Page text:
Fast forward to July 2010. We were picking dates for our vacation and M. pretended to be astonished that I would schedule our vacation around my turn to pick the recipe. Since I thought my turn would fall the first week of October, we decided on mid-October. Imagine my surprise to get an email from Laurie telling me I'd be the host this week. It was time to pick the recipe the group would make.
I knew my ideal pick would be one that had no chocolate (shockingly, since chocolate is a favorite) so that my friend Kayte could enjoy making and eating it. It would have no nuts, since so many of my fellow bloggers (or their kids) don't like nuts. Ditto coconut. It wouldn't have ingredients that are out of season for bakers in the southern hemisphere. There would be no custard, caramel or pie crust to stress out those who feel angst over these things. It would photograph well. It would be easy, not requiring expensive ingredients. And it would be delicious. So I chose tarte fine.
What could be easier? Frozen puff pastry, sliced apples, a squeeze of lemon and a bit of sugar, cream and egg and it's in the oven. It looks impressive, tastes fabulous, and carries you away to Paris. Which is where we'll be vacationing next month. We'll stock up on memories, buy many pastries at Pierre Herme, indulge in our favorite treats at La Maison du Chocolat, fill up on pain Poilane and their punitions, nut oils from J. LeBlanc (I'll definitely be trying the pistachio oil), fresh Maille mustards... And we'll surely have this tart in various guises.
The recipe truly couldn't be easier. Here are my suggestions:
- Unless your kitchen is very warm, get the puff pastry out and let it defrost as you peel and slice the apples. If your kitchen is hot, peel and slice the apples, toss them with a squeeze of lemon, then get out the puff pastry.
- I rolled my puff pastry on a Silpat with a sheet of parchment on top. That way, I didn't roll flour into the puff pastry. It's also easier clean up (laziness is one of my primary drivers). Don't think that the paper that separates the pieces of puff pastry is parchment and you can roll with that. Not that I made that mistake. Well, just once.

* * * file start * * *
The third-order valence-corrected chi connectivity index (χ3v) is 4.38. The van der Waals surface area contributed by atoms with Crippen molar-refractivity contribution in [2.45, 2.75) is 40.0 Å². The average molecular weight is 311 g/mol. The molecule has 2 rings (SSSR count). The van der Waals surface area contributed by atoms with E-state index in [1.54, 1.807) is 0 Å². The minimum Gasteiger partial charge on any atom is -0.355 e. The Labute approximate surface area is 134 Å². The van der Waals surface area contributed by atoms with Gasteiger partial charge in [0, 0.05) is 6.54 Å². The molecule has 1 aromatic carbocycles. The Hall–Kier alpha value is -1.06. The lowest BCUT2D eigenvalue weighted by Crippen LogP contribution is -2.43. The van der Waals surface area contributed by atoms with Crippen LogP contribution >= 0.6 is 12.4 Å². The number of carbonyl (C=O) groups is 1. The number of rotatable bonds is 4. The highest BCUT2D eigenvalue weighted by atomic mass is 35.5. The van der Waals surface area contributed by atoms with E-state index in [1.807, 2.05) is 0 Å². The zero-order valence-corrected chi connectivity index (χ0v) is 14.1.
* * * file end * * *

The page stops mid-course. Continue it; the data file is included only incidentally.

- As you roll the puff pastry, start from the middle and roll out toward the edge, but don't roll over the edge repeatedly. You want the pastry to puff around the edges and if it's been compressed by the rolling pin you'll get less lift.
- Move the puff pastry to a sheet pan before arranging the apples.
- I made the tart once with Golden Delicious apples, which Dorie recommends, and once with Gala apples. My Galas were a bit mealy and I had a lot of angst over using them. But they melted into the pastry and the mealiness was not detectable. My tasters liked the tart with Golden Delicious apples but LOVED the one with the Galas. Use whatever apples you like and adjust the sugar accordingly.
- The love of the Gala apple tart may have something to do with using Dorie's playing around suggestion for a sweeter tart: bits of butter, then a sprinkling of sugar on the pastry before arranging the apples. Then brush with melted butter and sprinkle with more sugar. Delicious!
- I didn't glaze either of my tarts, and nobody seemed to mind. The tart I made with the Golden Delicious apples (no butter) could have used a glaze but the version with butter didn't need it.
- If you live close to a Trader Joe's, rejoice! After 18 months of no puff pastry, they are finally stocking their excellent all-butter puff pastry again.
- Although apples are the classic topping for this tart, it should work equally well with any fruit that isn't excessively wet, such as pears or apricots.
- The technique can be just as easily used for savory tarts. Instead of dotting the puff pastry with butter, brush on a little pesto (basil or sun-dried tomato) and top with sliced Roma tomatoes, slivered basil and a sprinkling of cheese, or sliced artichoke hearts, olives and roasted red peppers.